Unfortunately, people tend to focus on the relationship between price and book – and price and earnings – as a sort of acid price test. The least a stock can be worth is – let’s say – 8 times earnings. And the least a stock can be worth is – let’s say – 1 times tangible book.
This isn’t really true. A stock that is expected to have constant losses in the future – but has earnings today – should see no relationship between its current price and its past 12 months of earnings. In reality, there will always be some relationship. Some people buy things like Research in Motion (RIMM) as part of a regular habit of betting that the market gets overly pessimistic when it knocks a company’s P/E down deep into the single digits. They may be right. There are always some value investors like this who buy things purely because they are statistically cheap.
It’s better though if you look at Research in Motion as a business. Now, personally, I have a hard time doing that with a stock like RIMM because the business is not a simple one for me to understand. I don’t understand customer behavior in that space. And my understanding of a business is through its customers. The only other hope of understanding a business is to look at the past. For perfectly competitive businesses this might be useful. Unfortunately, in this case all we can see is that RIMM – like Apple (AAPL) – was basically losing money and then making buckets of money within the same decade. So I have no clue what the past record tells me other than they didn’t have a hot product for a while, then they did, and now it looks like they don’t have a hot product and so – maybe – earnings will vanish again. I don’t know. RIMM is obviously not a stock I can analyze as a business. I can buy it purely on the numbers. But that’s not my thing. So RIMM would be a pass for me.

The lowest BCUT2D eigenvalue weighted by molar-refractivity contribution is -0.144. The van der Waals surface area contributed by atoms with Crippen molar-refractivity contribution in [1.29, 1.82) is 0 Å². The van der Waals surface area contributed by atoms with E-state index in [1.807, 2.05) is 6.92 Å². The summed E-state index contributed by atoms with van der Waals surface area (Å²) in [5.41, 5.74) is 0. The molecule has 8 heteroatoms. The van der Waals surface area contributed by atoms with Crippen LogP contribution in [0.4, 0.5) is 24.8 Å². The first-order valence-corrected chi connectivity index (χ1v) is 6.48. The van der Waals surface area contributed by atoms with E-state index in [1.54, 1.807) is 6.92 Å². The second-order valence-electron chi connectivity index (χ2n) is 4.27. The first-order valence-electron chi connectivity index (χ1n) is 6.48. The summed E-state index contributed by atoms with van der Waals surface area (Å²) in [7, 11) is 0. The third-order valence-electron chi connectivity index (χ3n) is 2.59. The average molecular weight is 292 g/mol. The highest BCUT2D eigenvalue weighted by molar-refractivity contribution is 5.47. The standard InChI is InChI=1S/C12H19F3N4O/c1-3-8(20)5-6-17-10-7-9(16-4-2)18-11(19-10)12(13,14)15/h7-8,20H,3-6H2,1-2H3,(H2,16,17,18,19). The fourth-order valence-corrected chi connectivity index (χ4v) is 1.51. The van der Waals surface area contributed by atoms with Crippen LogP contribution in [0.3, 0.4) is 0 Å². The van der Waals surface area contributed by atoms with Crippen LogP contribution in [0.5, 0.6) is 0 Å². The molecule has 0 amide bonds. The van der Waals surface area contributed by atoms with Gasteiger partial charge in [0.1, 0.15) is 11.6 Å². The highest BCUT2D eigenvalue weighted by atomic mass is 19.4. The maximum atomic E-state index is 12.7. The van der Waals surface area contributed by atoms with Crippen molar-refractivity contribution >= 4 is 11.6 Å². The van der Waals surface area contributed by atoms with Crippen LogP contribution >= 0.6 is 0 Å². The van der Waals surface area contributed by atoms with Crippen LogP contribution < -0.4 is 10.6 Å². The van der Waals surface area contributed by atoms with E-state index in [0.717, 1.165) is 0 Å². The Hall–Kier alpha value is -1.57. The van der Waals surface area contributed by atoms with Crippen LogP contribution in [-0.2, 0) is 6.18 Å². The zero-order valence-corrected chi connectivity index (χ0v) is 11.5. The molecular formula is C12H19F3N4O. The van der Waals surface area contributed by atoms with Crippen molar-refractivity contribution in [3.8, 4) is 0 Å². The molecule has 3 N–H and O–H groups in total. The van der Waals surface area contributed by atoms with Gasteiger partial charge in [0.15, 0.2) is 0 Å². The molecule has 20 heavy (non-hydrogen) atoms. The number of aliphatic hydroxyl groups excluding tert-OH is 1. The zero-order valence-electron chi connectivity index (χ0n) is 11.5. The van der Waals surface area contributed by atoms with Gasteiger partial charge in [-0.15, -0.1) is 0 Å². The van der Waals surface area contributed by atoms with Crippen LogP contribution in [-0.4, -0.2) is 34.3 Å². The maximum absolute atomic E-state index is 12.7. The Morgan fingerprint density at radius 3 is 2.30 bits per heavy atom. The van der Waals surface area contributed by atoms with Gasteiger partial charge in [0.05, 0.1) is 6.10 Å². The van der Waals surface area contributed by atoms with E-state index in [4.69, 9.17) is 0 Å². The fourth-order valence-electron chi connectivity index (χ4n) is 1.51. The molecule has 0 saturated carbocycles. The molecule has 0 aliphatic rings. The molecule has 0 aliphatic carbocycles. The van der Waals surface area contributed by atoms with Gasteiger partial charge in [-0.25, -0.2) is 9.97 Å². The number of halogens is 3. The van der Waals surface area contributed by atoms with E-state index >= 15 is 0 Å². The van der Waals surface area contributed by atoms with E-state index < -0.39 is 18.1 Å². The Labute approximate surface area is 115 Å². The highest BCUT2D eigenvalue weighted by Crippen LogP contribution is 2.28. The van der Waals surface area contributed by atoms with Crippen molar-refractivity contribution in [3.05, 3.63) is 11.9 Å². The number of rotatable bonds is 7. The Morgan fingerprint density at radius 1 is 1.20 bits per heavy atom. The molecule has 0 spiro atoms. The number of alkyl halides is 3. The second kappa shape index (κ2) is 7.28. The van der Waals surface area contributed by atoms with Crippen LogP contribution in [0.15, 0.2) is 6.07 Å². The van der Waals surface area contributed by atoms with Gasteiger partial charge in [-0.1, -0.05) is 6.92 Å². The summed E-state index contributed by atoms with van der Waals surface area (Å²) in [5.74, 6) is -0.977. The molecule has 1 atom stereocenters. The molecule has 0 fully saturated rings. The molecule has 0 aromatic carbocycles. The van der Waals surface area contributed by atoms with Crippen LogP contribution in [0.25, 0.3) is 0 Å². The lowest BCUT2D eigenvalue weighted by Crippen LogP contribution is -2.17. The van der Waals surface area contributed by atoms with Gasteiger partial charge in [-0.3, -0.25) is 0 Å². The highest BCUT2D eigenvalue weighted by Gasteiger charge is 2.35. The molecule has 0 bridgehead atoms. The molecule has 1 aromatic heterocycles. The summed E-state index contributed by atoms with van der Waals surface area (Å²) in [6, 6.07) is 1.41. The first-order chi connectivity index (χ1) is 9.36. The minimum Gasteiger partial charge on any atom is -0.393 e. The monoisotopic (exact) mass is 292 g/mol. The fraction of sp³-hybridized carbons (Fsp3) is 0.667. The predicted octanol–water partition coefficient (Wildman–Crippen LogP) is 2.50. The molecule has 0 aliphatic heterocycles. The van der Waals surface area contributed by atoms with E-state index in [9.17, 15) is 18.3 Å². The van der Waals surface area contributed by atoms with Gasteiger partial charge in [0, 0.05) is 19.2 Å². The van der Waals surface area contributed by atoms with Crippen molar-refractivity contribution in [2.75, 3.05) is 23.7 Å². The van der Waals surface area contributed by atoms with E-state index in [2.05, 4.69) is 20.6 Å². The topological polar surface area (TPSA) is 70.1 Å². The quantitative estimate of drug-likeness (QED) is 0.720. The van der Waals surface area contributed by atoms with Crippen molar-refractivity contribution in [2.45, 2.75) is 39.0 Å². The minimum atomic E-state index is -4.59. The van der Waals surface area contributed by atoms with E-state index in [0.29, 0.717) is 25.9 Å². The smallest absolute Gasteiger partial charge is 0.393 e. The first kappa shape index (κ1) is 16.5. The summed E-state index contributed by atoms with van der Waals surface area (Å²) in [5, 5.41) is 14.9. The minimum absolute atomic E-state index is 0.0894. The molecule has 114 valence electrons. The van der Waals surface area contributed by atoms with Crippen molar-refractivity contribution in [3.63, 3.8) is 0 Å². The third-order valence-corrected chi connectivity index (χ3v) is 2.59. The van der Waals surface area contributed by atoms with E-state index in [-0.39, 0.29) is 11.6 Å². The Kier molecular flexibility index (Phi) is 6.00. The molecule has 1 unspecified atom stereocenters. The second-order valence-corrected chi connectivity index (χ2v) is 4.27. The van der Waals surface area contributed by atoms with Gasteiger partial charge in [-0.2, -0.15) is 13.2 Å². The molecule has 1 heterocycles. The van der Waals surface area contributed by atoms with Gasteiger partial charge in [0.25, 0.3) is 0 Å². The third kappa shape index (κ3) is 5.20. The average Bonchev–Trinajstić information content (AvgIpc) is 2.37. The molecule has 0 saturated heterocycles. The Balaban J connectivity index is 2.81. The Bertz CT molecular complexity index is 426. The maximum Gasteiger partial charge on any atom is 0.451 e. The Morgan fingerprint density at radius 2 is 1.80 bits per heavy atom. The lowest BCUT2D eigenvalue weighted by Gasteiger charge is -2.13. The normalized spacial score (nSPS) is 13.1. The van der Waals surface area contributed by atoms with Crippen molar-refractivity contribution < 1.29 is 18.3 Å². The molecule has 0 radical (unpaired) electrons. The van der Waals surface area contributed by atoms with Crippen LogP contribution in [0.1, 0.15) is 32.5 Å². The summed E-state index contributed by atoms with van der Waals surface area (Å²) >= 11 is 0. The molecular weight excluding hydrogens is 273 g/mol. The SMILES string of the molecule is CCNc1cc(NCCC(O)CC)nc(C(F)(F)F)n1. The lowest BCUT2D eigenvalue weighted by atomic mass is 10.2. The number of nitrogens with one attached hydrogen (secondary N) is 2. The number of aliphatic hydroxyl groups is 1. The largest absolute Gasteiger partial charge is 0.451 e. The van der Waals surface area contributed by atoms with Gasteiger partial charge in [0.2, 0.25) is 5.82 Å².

Now, I’m not saying that all stocks with incredibly volatile earnings are impossible to value on a private owner basis. Let’s look at a Danish company called Egetapper. It makes carpets.
Here is the company’s recent history of returns on invested capital:
From 2004 to 2011 the median return on invested capital was 9%. That’s an after-tax number. I’d take this as my starting point. This is – until we know something different – we are treating this as a business that can earn something like 9% after-tax on its tangible invested assets.